Luckily, I found an H&M gift card from the holidays in one of my bags. So not ALL was lost…

Which brings me to this week’s free download – a copy of my Packing Checklist.

I first created this list as a ‘Rock’source, as I like to call it, for my book, The Rock/Star Life Planner. I now sell it on my website on my Rocksources page, but I’d like to offer it to you for free as a thank you for listening and being with me here today.

I invite you to download the Packing Checklist and print out multiple copies to keep with you every time you plan a getaway. You can go to and download the checklist to ensure that if you’re going to stress while on the road, it won’t be over something you left at home.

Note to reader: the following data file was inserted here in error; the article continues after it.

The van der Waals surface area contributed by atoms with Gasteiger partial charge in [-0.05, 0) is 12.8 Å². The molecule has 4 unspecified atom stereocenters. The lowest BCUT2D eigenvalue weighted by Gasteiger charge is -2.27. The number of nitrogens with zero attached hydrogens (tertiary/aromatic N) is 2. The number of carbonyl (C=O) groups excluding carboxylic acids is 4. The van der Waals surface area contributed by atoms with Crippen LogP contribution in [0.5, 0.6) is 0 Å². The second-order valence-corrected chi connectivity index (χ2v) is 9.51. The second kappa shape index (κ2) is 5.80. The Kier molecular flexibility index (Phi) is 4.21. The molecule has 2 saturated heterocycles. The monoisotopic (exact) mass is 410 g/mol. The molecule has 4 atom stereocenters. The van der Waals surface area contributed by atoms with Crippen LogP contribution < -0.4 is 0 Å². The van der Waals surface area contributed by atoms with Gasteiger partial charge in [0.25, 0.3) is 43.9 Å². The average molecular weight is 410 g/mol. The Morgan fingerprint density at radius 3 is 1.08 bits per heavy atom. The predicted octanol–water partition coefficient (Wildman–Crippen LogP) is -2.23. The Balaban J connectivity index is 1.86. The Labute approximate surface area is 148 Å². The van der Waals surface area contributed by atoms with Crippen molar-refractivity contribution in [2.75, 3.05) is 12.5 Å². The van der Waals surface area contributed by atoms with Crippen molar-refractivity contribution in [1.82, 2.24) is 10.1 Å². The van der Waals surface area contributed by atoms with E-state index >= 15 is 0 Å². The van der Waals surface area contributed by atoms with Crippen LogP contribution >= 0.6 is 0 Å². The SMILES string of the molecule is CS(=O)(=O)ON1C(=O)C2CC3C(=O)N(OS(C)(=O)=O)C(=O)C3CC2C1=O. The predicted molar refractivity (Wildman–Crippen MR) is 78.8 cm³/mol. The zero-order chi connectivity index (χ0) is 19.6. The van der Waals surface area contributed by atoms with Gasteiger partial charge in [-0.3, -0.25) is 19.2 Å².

I thank you for sticking with me and listening to my story today.

I invite you to check out the other lessons learned in my series which are now available at www.therockstaradvocate.com/podcast. The last lesson in the series continues where I left off here today in my short-lived visit to Nashville. If you thought losing your pants was bad… hold tight.

In the meantime, if there is any way that I can help you slow down, put yourself first, or help you get some clarity on what you’re going through, I’d be more than happy to!

Feel free to email me at any time: suz@therockstaradvocate.com.

Until next time, Rockstar! Have a wonderful week and I hope to see you back here next Wednesday so we can get grounded to get rising! Take care.

Key Highlights

  • Why this story is important [01:26]
  • Why I moved from NYC to Nashville [03:27]
  • The night before my move [06:05]
  • Arriving in Nashville [08:00]

Stay focused & organized when preparing for travel so you’re not left wondering wtf your pants are or where you can buy new headphones!